But much to the farmers’ delight, the young calf was in tremendous shape — though he probably had a killer sun tan! The calf, it seemed, had truly lucked out: what could’ve been a disaster turned out to only be a minor struggle, thanks to Dave.
In fact, Flo seemed to recognize the gravity of what Dave had done for her and her baby. As the mother walked away — led by her happy calf — she gave Dave one last knowing look as if to say “thank you.”
Though, not all the credit goes to Dave. With some powerful moos, fidgeting hooves, and clear signs of concern, Flo the cow communicated that something was wrong, in order to save her newborn calf. From what we know about bovine behavior, their movements say a lot more than you’d expect.
Dave easily registered the cow’s body language to mean something was wrong. But, after centuries of domestication, the pasture-dwelling creatures are still very vulnerable to danger. That’s why a strange farming trend has emerged combining paint, eyes, and cow butts. And while it sounds ridiculous, Dave can agree that it is actually pretty revolutionary in keeping cattle safe.
The practice is based on that feeling you get when you’re being watched, or worse, followed. It’s how we imagine a mouse must feel right before it’s gobbled up by a snake. There’s something about that feeling that brings out our caveman instincts…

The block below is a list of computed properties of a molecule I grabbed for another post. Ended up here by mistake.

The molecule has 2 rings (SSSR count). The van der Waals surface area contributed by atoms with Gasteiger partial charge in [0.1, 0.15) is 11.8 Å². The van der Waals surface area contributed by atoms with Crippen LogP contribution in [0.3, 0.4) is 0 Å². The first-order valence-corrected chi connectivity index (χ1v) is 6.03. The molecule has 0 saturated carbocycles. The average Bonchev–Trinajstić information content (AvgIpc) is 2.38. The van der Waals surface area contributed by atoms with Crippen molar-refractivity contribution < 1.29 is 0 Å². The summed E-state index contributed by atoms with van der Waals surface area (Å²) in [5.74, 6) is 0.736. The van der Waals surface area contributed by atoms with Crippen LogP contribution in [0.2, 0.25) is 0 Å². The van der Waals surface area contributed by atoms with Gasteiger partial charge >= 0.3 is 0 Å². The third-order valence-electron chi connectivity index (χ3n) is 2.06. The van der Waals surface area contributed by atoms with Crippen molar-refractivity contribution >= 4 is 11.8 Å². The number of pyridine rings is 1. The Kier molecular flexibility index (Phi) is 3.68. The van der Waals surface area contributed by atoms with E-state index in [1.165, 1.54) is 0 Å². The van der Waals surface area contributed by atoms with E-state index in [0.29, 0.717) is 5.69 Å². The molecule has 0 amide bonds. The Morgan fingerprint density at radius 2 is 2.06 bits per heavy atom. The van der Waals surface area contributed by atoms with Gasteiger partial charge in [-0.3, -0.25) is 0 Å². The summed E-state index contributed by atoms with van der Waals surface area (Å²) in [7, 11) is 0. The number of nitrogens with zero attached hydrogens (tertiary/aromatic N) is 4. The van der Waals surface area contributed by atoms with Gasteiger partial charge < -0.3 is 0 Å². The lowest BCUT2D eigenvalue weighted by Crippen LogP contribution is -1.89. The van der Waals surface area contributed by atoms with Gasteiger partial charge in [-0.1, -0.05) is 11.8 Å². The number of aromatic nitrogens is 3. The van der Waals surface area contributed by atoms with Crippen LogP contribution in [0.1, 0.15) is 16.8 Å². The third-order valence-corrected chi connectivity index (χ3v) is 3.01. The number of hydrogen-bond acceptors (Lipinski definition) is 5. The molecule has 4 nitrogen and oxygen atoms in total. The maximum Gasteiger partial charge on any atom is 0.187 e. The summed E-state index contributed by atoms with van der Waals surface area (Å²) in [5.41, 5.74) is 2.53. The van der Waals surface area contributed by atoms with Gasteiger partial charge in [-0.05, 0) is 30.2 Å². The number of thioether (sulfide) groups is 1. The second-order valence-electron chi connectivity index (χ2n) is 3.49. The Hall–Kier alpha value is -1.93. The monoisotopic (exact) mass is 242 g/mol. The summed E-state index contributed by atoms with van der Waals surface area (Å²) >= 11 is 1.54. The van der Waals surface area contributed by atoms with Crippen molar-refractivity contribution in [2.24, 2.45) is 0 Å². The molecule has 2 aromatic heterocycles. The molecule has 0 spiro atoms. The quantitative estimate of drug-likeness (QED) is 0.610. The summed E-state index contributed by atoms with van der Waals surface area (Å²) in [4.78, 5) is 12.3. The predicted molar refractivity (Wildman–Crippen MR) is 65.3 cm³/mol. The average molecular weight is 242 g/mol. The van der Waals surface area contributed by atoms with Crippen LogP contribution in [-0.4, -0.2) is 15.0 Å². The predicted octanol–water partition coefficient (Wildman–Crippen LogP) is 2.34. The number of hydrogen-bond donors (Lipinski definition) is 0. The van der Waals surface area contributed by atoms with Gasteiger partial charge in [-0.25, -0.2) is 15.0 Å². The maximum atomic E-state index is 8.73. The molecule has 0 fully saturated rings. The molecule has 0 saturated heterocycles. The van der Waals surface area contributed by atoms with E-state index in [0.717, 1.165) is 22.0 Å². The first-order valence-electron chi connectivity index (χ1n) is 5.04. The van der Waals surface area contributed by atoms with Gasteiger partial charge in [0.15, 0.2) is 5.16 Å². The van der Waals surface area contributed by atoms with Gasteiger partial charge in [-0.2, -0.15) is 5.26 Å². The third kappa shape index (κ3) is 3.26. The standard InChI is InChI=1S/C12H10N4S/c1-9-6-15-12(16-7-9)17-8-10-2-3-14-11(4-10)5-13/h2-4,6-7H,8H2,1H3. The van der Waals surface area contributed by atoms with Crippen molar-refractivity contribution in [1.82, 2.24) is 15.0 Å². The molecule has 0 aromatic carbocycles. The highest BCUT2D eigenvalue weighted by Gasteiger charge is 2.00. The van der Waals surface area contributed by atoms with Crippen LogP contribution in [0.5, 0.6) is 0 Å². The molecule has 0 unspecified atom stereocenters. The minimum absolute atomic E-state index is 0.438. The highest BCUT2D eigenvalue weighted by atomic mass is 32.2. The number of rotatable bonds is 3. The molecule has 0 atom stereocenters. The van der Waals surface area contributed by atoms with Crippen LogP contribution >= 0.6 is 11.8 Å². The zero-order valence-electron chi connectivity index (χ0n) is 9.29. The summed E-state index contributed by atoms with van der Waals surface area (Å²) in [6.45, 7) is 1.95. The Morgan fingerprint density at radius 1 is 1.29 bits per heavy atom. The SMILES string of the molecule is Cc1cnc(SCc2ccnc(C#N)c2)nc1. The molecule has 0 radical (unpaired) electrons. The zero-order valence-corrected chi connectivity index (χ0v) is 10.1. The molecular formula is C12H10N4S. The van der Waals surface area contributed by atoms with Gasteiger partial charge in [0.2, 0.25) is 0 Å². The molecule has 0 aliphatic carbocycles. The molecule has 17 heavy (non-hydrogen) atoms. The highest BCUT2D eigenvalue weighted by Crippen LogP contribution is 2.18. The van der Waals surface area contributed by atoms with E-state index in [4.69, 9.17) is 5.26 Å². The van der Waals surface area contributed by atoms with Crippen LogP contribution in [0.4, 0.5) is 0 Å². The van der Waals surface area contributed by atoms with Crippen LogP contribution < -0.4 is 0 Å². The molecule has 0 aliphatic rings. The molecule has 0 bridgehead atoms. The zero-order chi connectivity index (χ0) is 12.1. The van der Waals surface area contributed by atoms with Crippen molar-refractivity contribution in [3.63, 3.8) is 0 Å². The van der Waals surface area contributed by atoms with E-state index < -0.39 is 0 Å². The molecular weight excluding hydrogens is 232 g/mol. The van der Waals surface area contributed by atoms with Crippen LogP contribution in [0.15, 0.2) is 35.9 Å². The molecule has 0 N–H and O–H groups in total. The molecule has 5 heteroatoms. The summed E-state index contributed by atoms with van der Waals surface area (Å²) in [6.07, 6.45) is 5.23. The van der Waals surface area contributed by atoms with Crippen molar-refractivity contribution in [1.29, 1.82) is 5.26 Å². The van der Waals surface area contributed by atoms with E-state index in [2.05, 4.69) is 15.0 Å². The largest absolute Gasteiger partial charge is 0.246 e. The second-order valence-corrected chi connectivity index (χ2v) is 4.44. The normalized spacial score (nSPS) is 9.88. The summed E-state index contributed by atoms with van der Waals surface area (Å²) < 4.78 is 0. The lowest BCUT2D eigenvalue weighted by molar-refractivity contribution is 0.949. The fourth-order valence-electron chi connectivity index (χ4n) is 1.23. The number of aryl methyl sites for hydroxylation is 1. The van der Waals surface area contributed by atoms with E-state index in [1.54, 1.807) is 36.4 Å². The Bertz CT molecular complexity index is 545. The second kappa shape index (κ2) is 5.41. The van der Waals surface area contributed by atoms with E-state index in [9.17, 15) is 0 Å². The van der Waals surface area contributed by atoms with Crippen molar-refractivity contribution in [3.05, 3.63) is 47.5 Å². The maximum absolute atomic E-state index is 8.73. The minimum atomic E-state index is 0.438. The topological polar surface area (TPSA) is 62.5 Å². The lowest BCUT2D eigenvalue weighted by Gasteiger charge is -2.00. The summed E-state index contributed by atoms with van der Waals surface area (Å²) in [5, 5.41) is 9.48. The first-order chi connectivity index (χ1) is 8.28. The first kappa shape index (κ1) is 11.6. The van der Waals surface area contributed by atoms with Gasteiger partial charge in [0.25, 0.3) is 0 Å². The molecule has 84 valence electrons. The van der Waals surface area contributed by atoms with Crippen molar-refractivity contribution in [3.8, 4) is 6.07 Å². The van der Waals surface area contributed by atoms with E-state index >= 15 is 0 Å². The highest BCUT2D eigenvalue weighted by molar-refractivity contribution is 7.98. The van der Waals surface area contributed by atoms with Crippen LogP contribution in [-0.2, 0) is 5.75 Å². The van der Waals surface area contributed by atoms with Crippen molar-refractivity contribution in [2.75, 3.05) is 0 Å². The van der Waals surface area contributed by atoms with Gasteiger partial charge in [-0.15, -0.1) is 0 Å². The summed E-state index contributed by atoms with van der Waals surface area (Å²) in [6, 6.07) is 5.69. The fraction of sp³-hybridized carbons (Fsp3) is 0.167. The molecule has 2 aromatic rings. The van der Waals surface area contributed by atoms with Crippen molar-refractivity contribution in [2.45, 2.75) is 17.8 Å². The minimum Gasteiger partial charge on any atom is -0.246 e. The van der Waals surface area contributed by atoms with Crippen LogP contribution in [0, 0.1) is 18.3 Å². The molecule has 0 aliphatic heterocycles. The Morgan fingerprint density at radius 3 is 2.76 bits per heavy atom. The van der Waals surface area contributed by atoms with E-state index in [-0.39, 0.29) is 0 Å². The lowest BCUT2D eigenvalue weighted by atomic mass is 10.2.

When we feel threatened, we know one thing for sure: Whatever is out there watching us must not be very friendly. We rely on that instinctive feeling to get us out of danger, but it doesn’t always save us in time…especially when you’re huge, slow, and a cow.
Bovines aren’t exactly known for their swift feet or clever minds, which puts them at a serious disadvantage in the wild. Cows are, after all, one of the most popular animals on the market, and not just in the human food chain.
In Botswana in particular, cows are extremely popular among lions. All non-vegans can relate — there’s nothing quite as tasty as a juicy hamburger…which for African farmers is the whole problem.